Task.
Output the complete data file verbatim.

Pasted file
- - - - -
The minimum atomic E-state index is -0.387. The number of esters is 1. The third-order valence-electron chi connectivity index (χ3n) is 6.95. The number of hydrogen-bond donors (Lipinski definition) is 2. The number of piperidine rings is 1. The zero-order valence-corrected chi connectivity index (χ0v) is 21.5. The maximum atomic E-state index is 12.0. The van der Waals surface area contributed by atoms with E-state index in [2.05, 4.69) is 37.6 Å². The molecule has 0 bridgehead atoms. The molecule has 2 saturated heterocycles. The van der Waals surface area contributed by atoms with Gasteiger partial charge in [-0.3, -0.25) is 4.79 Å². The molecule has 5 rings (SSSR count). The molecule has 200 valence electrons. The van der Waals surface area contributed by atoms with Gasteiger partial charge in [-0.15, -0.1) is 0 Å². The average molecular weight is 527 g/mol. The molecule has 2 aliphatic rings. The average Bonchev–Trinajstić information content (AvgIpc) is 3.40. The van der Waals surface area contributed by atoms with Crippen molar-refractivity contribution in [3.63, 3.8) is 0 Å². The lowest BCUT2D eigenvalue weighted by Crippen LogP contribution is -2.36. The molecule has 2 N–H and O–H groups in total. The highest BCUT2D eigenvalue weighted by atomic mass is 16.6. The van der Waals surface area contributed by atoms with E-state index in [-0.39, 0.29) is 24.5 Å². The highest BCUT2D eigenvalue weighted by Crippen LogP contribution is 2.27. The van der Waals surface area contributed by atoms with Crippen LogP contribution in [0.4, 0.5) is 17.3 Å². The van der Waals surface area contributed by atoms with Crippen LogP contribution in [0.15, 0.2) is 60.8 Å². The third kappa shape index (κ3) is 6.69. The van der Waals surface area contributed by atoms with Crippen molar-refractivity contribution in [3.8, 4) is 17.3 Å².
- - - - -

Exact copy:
The minimum atomic E-state index is -0.387. The number of esters is 1. The third-order valence-electron chi connectivity index (χ3n) is 6.95. The number of hydrogen-bond donors (Lipinski definition) is 2. The number of piperidine rings is 1. The zero-order valence-corrected chi connectivity index (χ0v) is 21.5. The maximum atomic E-state index is 12.0. The van der Waals surface area contributed by atoms with E-state index in [2.05, 4.69) is 37.6 Å². The molecule has 0 bridgehead atoms. The molecule has 2 saturated heterocycles. The van der Waals surface area contributed by atoms with Gasteiger partial charge in [-0.3, -0.25) is 4.79 Å². The molecule has 5 rings (SSSR count). The molecule has 200 valence electrons. The van der Waals surface area contributed by atoms with Gasteiger partial charge in [-0.15, -0.1) is 0 Å². The average molecular weight is 527 g/mol. The molecule has 2 aliphatic rings. The average Bonchev–Trinajstić information content (AvgIpc) is 3.40. The van der Waals surface area contributed by atoms with Crippen molar-refractivity contribution in [3.63, 3.8) is 0 Å². The lowest BCUT2D eigenvalue weighted by Crippen LogP contribution is -2.36. The molecule has 2 N–H and O–H groups in total. The highest BCUT2D eigenvalue weighted by atomic mass is 16.6. The van der Waals surface area contributed by atoms with E-state index in [-0.39, 0.29) is 24.5 Å². The highest BCUT2D eigenvalue weighted by Crippen LogP contribution is 2.27. The van der Waals surface area contributed by atoms with Crippen LogP contribution in [0.4, 0.5) is 17.3 Å². The van der Waals surface area contributed by atoms with Crippen LogP contribution in [0.15, 0.2) is 60.8 Å². The third kappa shape index (κ3) is 6.69. The van der Waals surface area contributed by atoms with Crippen molar-refractivity contribution in [3.8, 4) is 17.3 Å².